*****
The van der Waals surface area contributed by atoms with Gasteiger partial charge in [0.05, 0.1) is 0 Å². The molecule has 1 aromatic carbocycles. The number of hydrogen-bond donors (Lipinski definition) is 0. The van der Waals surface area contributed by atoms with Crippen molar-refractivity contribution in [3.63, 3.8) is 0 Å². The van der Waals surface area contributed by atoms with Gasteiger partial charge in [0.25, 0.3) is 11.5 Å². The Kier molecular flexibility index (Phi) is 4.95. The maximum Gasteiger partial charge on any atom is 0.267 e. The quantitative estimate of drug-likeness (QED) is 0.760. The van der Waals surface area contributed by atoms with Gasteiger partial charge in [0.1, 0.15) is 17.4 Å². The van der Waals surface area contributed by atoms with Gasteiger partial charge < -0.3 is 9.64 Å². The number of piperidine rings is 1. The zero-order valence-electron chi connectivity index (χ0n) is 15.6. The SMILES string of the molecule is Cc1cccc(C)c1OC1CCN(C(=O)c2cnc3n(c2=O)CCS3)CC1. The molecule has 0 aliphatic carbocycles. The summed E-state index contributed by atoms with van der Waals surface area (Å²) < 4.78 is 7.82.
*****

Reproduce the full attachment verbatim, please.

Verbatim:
The van der Waals surface area contributed by atoms with Gasteiger partial charge in [0.05, 0.1) is 0 Å². The molecule has 1 aromatic carbocycles. The number of hydrogen-bond donors (Lipinski definition) is 0. The van der Waals surface area contributed by atoms with Crippen molar-refractivity contribution in [3.63, 3.8) is 0 Å². The van der Waals surface area contributed by atoms with Gasteiger partial charge in [0.25, 0.3) is 11.5 Å². The Kier molecular flexibility index (Phi) is 4.95. The maximum Gasteiger partial charge on any atom is 0.267 e. The quantitative estimate of drug-likeness (QED) is 0.760. The van der Waals surface area contributed by atoms with Gasteiger partial charge in [0.1, 0.15) is 17.4 Å². The van der Waals surface area contributed by atoms with Gasteiger partial charge < -0.3 is 9.64 Å². The number of piperidine rings is 1. The zero-order valence-electron chi connectivity index (χ0n) is 15.6. The SMILES string of the molecule is Cc1cccc(C)c1OC1CCN(C(=O)c2cnc3n(c2=O)CCS3)CC1. The molecule has 0 aliphatic carbocycles. The summed E-state index contributed by atoms with van der Waals surface area (Å²) < 4.78 is 7.82.